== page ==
Showing posts with label Farmers Market. Show all posts
Showing posts with label Farmers Market. Show all posts

Sunday, August 31, 2014

Rise and Shine! Visiting the Upcountry Farmers Market


Visiting the Upcountry Farmers Market is a way to experience the sheer joy of having a garden or farm without all the work!  It’s like drinking a jolt of green wake up juice that gives you a gentle but firm energy boost. All this green growing energy runs through your veins and arteries and you feel wonderfully alive, like a young plant shooting up to greet the morning sun.


                                      
Yup, it’s early, so if you like to sleep in late, this is probably not your farmers market. But if you can get there by 7 am, you bright-eyed, bushy-tailed early bird you, then you’re in for a treat. Warning: If you get there past 8 am, there’s the risk that some of the goodies are sold out. For the best selection, get there at 7 or even before. You can grin at all the late comers with the satisfaction that you got to see the market in its full glory. If you get there later, don’t despair. The market has become so good and popular that many booths are still open at 9 am or so.

Tuesday, March 26, 2013

Makawao Farmers Market - Moved!

The Makawao Farmers Market has a new location on Olinda Road.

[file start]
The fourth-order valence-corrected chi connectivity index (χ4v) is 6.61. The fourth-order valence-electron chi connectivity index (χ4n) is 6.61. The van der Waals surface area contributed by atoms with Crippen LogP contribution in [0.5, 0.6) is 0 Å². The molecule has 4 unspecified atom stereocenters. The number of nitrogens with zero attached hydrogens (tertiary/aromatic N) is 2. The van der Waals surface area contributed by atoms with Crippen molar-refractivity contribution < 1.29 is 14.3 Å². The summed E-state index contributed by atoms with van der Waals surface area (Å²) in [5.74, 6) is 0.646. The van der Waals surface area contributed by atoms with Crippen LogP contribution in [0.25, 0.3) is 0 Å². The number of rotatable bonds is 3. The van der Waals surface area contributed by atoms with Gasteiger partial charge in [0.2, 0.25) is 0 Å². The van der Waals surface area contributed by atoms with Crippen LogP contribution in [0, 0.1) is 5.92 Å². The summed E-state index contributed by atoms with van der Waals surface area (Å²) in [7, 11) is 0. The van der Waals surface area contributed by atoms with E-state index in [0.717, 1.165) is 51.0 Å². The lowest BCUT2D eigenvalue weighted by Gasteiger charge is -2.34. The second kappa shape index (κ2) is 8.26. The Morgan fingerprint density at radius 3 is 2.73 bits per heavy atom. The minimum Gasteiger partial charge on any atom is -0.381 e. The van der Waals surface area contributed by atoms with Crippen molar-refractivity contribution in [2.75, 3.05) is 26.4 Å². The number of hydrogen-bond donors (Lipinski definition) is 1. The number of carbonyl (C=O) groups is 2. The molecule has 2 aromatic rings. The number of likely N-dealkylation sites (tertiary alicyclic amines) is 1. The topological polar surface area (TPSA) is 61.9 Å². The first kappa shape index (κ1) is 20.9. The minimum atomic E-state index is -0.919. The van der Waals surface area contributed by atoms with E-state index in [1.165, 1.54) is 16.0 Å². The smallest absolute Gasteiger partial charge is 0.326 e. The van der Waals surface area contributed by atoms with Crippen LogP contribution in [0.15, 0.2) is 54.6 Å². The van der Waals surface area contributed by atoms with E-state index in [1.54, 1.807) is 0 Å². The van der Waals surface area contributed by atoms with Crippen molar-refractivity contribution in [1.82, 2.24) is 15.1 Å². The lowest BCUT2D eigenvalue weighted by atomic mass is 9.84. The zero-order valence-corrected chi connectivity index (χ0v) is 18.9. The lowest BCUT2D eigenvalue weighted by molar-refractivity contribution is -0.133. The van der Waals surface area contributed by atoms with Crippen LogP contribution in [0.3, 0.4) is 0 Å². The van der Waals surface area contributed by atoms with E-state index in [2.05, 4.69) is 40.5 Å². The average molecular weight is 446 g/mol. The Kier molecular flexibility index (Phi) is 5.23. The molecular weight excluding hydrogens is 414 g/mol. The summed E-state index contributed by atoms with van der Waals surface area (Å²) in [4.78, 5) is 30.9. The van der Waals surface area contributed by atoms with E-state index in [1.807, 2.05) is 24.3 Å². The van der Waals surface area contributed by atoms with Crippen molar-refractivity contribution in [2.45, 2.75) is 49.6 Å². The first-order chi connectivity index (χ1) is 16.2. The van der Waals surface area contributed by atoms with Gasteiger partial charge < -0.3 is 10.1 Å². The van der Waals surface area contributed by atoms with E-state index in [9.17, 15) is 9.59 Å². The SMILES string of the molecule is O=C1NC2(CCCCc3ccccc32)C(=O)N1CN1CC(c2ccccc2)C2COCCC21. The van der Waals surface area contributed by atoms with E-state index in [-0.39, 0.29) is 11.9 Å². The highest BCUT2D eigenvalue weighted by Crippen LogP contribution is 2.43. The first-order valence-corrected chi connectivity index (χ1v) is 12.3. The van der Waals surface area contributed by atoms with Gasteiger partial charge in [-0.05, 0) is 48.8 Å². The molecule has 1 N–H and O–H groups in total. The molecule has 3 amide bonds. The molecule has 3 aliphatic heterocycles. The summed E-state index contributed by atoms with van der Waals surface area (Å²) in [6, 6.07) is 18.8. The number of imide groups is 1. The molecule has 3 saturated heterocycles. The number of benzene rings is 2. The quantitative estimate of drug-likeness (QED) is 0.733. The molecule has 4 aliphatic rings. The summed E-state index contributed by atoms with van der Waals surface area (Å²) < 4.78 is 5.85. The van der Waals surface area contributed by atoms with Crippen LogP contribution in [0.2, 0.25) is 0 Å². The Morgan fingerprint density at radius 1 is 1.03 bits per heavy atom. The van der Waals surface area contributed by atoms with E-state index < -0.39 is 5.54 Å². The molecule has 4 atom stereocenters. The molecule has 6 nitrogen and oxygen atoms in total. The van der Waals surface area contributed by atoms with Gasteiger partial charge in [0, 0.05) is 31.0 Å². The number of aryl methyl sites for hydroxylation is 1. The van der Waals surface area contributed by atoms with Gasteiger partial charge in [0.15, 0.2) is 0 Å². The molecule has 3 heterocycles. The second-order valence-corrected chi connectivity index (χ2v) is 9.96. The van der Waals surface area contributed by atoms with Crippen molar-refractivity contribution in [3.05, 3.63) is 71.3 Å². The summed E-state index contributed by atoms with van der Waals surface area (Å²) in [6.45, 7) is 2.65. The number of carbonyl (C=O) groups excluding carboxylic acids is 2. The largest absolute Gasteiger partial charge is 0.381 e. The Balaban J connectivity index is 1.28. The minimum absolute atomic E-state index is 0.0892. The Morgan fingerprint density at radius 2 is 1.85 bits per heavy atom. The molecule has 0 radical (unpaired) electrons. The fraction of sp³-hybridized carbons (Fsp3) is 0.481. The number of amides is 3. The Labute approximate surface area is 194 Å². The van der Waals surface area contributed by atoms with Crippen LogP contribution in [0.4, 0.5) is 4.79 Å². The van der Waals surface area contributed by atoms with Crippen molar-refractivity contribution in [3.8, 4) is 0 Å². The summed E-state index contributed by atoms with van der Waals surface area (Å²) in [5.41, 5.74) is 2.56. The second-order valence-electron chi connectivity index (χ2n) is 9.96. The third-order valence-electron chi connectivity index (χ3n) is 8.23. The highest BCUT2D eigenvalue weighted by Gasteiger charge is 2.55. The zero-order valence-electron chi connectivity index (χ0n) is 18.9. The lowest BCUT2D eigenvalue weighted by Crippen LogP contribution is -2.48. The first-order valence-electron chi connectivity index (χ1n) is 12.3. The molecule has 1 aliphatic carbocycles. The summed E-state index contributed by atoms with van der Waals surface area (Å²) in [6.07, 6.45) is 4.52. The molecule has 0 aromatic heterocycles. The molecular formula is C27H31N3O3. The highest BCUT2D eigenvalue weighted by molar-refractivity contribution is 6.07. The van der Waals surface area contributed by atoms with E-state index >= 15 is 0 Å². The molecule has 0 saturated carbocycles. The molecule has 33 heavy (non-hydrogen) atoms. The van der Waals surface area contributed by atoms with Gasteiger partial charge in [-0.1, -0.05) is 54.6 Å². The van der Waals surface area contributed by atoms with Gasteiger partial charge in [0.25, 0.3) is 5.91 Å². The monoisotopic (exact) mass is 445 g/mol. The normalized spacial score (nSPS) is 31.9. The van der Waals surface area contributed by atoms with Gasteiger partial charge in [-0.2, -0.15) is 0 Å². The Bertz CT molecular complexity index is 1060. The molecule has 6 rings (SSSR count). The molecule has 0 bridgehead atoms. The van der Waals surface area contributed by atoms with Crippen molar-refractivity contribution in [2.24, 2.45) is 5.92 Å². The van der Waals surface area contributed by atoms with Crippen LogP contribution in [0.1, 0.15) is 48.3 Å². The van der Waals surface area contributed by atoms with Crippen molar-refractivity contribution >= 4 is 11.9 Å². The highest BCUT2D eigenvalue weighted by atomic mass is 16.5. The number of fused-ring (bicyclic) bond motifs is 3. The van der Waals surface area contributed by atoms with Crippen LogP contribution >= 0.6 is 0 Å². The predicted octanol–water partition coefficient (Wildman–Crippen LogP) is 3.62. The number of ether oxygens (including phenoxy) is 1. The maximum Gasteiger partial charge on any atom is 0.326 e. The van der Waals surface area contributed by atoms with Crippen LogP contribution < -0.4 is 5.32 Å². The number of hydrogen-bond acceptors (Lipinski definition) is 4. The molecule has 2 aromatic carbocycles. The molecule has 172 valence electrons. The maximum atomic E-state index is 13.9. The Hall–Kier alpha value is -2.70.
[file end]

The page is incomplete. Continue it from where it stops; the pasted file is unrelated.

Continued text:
It moved two weeks ago.
The market calls itself the original Makawao Farmers Market 

because the location they used to have, 
in the empty lot across from Rodeo General Store, has been taken over by a new vendor, 
who supposedly doesn't sell local produce.

This market is still on Wednesdays, from 10 am to 2 pm,
on the grounds of historic Po'okela Church on Olinda Road.
I got there kind of late, after 3 pm,
because I totally forgot that it was Wednesday
and I happened to be in Makawao and saw the signs for the market.
Best to get there way before 2 pm as the vendors like to pack up early,

 especially if they are sold out.
It's the same group of vendors from the old location on Baldwin Avenue.
Kale farmer Debbie explains that
the market also outgrew its original location...
with more and more vendors.

It's a great location with plenty of room.
To join the market, contact Debbie at 808-419-1570.
She said I was welcome to post her number online.
Debbie also organizes the farmers market at Maliko Gulch

which will now be open on Mondays instead of Saturdays.



Saturday, December 1, 2012

Queen Ka'ahumanu Farmers Market

Overhead view of the Queen Kaahumanu* Farmers Market. 

A traditional farmers market is held at Queen Ka’ahumanu Shopping Center in Kahului on Tuesdays, Thursdays and Fridays from about 7:00 am to 4:00 pm. When I say traditional, what I mean is the kind of farmers market with traditional style local vegetables and fruits that represent the plantation cultures of Maui. These are fruits and vegetables with a decidedly local and Pacific heritage, including Filipino, Japanese, Okinawan, Hawaiian, Samoan, perhaps even Puerto Rican or Chinese.